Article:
30

July

New from Sports Illustrated – Packers: Green, Gold and Glory

Packers: Green, Gold and Glory - Sports Illustrated

Packers: Green, Gold and Glory – Sports Illustrated

This just-released book about the Green Bay Packers gets off to a great start before you even open it. Gracing the front cover is what I consider the most iconic photograph of the Packers ever taken – Jerry Kramer and Forest Gregg carrying Vince Lombardi off the field after defeating the Raiders in Super Bowl II. What makes the picture even more poignant is that the players knew this would be their last game with Lombardi as coach. What they didn’t know, was that in less than three years, Lombardi would be out of their lives forever.

This book is a celebration of the perhaps the most storied franchise in football history, and fittingly makes liberal use of  some classic Sports Illustrated (SI) stories to tell the tale of “The People’s Champions,” the Green Bay Packers.

The book begins with a historical look back at the team and it’s fans, as seen through they eyes of those fans, some of whom are third or fourth generation Packers fans. We then get a photographic look at some particularly rabid Packer fans, many decked out in their unique and outrageous Green and Gold get-ups. Each tell a brief story about their love of the Packers.

Having covered the folks in the stands, the book shifts it’s focus to the playing field and  the players they are cheering for. There are profiles and stunning photographs of 33 players who can best be described as, “Packers Royalty.” From Curly Lambeau to Aaron Rodgers, the best of the best are described with interesting anecdotes from their careers.

Next comes the meat of the book: a 70-page look at the Packers 13 championship game wins, from their 21-6 defeat of the Boston Redskins in 1936 to the Super Bowl XLV win over the Steelers. There are plenty of interesting facts and stories you probably haven’t heard before and candid photographs that bring you back to that moment in time.

The book concludes with a focus on SI’s coverage of the Packers over the years. Five classic stories, including two from the sixties glory days, are presented to you as the Editor’s “favorites.”

The book is edited by Bill Syken,  former editor of Sports Illustrated. With 176 pages and over 200 photographs, it’s a must-have in any Packer fan’s collection.

14

November

Packers vs. Vikings Rivalry in Words and Video

Throughout the 50-year history of the Packers-Vikings rivalry, there have been some special moments, but probably few that lived up to recent events of November 1st, 2009. An aging Viking leader returned with a new band of men, looking to plunder the very homeland he once ruled.

The word Viking is Scandinavian for “raider” or “pirate,” an appropriate description of our former hero gone astray. Like the Vikings of the eighth and ninth centuries, Brett The Grey and his band of marauders embarked on a 2009 invadsion to claim a foreign land for their own — in this case, Lambeau Field.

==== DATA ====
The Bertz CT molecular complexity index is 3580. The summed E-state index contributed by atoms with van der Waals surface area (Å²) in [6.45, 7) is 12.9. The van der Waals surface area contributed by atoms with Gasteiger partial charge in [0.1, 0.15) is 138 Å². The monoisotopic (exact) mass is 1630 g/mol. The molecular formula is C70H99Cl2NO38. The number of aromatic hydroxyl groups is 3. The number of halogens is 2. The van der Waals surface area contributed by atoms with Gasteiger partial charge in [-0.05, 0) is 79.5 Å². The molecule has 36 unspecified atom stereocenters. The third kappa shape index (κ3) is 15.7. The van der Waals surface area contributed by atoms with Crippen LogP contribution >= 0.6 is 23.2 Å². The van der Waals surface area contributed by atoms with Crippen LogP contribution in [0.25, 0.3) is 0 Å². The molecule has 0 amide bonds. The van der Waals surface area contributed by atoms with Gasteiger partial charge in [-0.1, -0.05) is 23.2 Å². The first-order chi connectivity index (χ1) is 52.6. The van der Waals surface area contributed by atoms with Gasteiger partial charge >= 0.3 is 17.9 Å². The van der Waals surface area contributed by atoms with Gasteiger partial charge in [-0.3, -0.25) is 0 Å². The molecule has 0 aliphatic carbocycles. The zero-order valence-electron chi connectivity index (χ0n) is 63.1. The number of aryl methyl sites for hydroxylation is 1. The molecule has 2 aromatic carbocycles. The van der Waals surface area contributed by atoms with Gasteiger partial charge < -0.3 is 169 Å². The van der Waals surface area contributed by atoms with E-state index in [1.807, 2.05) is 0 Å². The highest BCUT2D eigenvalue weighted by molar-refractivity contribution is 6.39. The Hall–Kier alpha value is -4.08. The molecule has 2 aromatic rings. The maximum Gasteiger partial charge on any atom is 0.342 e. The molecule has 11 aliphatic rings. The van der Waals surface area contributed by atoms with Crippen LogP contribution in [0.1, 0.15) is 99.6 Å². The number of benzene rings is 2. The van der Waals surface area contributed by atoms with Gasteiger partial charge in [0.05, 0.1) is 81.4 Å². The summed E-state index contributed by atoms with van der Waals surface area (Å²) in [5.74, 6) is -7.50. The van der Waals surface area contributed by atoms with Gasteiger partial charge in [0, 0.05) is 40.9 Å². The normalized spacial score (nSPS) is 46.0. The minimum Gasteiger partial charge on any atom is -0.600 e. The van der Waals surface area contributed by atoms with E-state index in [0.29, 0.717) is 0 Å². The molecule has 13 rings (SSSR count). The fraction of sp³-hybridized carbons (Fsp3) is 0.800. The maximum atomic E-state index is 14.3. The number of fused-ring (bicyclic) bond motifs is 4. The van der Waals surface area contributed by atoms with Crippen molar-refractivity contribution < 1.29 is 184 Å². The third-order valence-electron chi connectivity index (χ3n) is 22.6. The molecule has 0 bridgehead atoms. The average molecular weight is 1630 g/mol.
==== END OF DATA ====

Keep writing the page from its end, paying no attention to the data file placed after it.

Residents of Minnesota and Wisconsin certainly have a deep-rooted interest such events. Packers fans and Vikings fans have always had a special dislike for each other. As bordering states, there is a natural competitiveness between people of the two states. When close-to-Wisconsin Minneapolis-St. Paul suddenly became host to a professional football team in 1961, many fans, including those in Western Wisconsin, had a difficult choice to make.

As fans made their choices, resentment built and friends became enemies. The Green Bay loyalists sneered at the Vikings converts and the new Vikings fans became jealous of the Packers as their dominance of the 1960s became a sore point.

The Minnesota Vikings entered the NFL in 1961 as the 14th franchise in League history, but not without a few interesting twists. The Minnesota team was originally slated to be one of the eight charter members of the new American Football League, and had even completed the AFL college draft.

But the NFL saw great potential for a team in Minneapolis, and the prospective owners were lured away from the AFL by the promise of an NFL franchise. The Oakland Raiders took Minnesota’s place in the AFL and automatically inherited all of their draft choices.

Bert Rose, the first GM of the Minnesota franchise, chose the Vikings nickname to embrace the area’s heavy Scandanavian population and then set about looking for a head coach. Ara Parsegian was his first choice, but when that didn’t work out, he hired Norm Van Brocklin, who had just beaten the Packers in the NFL Championship the year before and had retired as a player.

The irony of that choice was not lost on Vince Lombardi, and beating Van Brocklin and the Vikings became another obsession for Vince. They were fierce rivals as coaches, engaging in many shouting matches, as both teams occupied the same side of the field in those stadiums.